Good Wednesday morning, Evanston.
This week, the RoundTable talked to Ukrainians living in Evanston about their families back home facing a bloody Russian invasion and what they want local residents to know about their native country.
Anastasia Simferovska, a doctoral student at Northwestern, said she would have returned home to Lviv, Ukraine, to be with her family amid the invasion if she didn’t have a 22-month-old daughter.
“To look at everything going on from a distance is horrible beyond imagination,” she said.
Longtime Second Ward City Council member Peter Braithwaite has taken a job as Director of Procurement, Diversity and Community Engagement at Northwestern University, marking the first time in recent city history two members of the council are employed by the university.
Braithwaite, previously in a sales job with Grainger Industrial Supply, disclosed his new status Feb. 28 during council consideration of Mayor Daniel Biss’s appointment of Juan Geracaris, another Northwestern employee, to fill the vacated Ninth Ward Council seat.
COVID-19 by the numbers: Three new cases were reported on Monday, Feb. 28, the last day the city updated case totals. The seven-day average is 10 cases per day.
Elsewhere on the RoundTable website
Supporting Ukraine. Four Northwestern students from Ukraine and their friends raised more than $7,000 over two days by selling Ukrainian pastry and candy under the Arch. Sophomore Valeriia Rohoza said her parents and siblings live in Chernihiv, which is being shelled daily by the Russians.
ETHS boys basketball: Kits can’t cope with Glenbrook South in season-ending defeat. The Titans beat the Wildkits for the third time this season Tuesday night in the semifinals of the Class 4A GBS Sectional tournament.
At This Time: Tuesday at 7:02 a.m. A crowd watches a beaver swim under the bridge to the Northwestern lakefill. The lagoon, known as Fake Michigan, is a real habitat, said Jeff Kashycke (second from left). “Fish love it. Ducks love it. Geese basically live here all year long.” (Photo by Richard Cahan)
Two Evanstonians of Cherokee descent appointed to Mitchell Museum board. The Mitchell Museum of the American Indian, at 3001 Central St., boasts an extensive array of exhibits on Indigenous arts, histories and cultures throughout the U.S. – one of only a few museums across the country to do so.
First United Methodist sets example for reparations with major gift. A representative of First United Methodist Church of Evanston presented a check for $50,000 to Sol Anderson, CEO of the Evanston Community Foundation, for the Reparations Stakeholders Authority of Evanston group on Sunday, Feb. 27.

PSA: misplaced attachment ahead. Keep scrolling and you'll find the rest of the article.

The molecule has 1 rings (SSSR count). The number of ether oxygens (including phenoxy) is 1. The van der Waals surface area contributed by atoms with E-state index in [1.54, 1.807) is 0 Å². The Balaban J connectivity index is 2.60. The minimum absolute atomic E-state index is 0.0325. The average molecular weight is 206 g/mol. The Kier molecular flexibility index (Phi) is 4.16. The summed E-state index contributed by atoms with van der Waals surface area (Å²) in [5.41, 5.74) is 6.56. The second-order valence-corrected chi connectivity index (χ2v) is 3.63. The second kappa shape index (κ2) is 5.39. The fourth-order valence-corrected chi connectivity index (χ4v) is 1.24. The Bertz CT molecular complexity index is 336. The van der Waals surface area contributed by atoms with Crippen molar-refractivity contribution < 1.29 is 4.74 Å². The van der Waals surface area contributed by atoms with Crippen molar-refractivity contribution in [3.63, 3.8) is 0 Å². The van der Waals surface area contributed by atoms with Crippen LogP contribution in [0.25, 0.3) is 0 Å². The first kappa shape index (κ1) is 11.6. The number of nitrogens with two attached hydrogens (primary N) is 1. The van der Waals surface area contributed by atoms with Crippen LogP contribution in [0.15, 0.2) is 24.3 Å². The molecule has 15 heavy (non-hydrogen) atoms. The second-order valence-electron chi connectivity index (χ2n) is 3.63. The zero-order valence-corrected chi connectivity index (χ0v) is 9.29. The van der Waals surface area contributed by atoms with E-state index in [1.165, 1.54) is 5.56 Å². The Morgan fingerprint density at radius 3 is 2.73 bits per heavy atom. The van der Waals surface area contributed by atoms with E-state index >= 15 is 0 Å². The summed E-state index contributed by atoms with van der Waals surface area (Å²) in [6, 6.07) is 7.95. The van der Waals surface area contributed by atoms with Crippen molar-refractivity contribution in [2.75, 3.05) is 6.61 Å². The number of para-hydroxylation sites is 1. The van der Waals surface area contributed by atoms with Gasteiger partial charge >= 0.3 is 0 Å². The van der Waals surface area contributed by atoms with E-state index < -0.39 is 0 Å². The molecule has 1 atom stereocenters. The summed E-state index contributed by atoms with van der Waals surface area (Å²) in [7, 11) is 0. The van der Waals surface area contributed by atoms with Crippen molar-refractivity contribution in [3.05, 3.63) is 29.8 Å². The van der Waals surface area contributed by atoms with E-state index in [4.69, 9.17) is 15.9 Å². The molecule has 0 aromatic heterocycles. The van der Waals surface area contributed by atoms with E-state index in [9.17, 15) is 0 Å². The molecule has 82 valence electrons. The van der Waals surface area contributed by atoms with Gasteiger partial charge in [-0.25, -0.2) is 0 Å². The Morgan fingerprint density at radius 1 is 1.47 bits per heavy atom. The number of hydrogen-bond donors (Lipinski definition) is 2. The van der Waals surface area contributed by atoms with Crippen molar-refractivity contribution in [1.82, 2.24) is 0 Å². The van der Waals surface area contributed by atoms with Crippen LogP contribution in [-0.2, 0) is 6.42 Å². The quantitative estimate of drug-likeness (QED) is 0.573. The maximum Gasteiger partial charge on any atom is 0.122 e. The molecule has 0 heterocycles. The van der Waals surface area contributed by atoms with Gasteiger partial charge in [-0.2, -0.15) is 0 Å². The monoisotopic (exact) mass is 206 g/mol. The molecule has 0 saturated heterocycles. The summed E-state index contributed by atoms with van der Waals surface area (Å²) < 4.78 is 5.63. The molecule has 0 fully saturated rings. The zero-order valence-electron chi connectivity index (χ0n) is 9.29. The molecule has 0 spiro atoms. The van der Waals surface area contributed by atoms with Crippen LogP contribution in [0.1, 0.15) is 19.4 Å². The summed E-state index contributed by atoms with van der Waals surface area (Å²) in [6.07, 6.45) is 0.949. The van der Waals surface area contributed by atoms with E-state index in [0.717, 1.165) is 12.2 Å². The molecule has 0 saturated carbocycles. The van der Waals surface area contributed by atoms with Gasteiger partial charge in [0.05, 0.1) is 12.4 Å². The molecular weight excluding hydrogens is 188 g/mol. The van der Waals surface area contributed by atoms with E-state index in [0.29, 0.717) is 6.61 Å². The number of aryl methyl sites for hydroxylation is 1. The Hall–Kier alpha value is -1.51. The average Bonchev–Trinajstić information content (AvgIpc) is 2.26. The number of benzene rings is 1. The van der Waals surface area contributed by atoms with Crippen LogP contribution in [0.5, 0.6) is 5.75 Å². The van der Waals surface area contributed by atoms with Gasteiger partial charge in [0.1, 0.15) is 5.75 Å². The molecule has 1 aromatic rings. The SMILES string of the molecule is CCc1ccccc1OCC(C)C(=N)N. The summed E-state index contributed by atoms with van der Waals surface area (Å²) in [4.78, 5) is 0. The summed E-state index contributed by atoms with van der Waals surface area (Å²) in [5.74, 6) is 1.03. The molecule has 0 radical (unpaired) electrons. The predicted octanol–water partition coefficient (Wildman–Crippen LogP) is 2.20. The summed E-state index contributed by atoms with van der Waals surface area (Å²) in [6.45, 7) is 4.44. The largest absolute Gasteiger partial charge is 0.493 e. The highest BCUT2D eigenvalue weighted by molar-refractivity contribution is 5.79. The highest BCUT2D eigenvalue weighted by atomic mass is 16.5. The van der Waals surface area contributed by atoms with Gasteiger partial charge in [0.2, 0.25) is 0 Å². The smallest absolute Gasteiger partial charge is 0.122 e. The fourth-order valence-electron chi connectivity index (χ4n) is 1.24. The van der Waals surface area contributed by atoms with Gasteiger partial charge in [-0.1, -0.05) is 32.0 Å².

Evanston celebrates Women’s History Month. With Women’s History Month kicking off March 1, Evanstonians are in luck, as many events across the city are celebrating women of the past and present, signifying hope for a better, more equitable future.
Depicting Lake Michigan, day by day. On Jan. 4, local artist Agnes Voltz decided to set aside her professional camera and take at least one photo of Lake Michigan from Evanston beaches every day of 2022 with her iPhone.
Sidewalk cafe permit applications available now. Sidewalk Cafe Permit season begins April 1. While no fees will be assessed this year, businesses will still need a permit to operate a sidewalk cafe.
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Around the web
Chicagoan trapped in war-torn Ukraine makes it to Poland. Olga Tsoi lives in the Rogers Park neighborhood of Chicago, just south of Evanston, but she was visiting family in Ukraine last week when the Russian military invaded.
Ngozi Ezike, Illinois’ health leader during COVID-19 crisis, stepping down. Dr. Ezike quickly became the face of the state’s COVID-19 response when the pandemic first hit two years ago, appearing alongside Gov. J.B. Pritzker during regular press briefings.
ETHS alum Sebastian Nalls on bid for alderman, running for mayor, and life as a longtime Evanstonian. Nalls, 20, spoke with the ETHS student newspaper about his experience in politics, his future plans and the importance of civic engagement.
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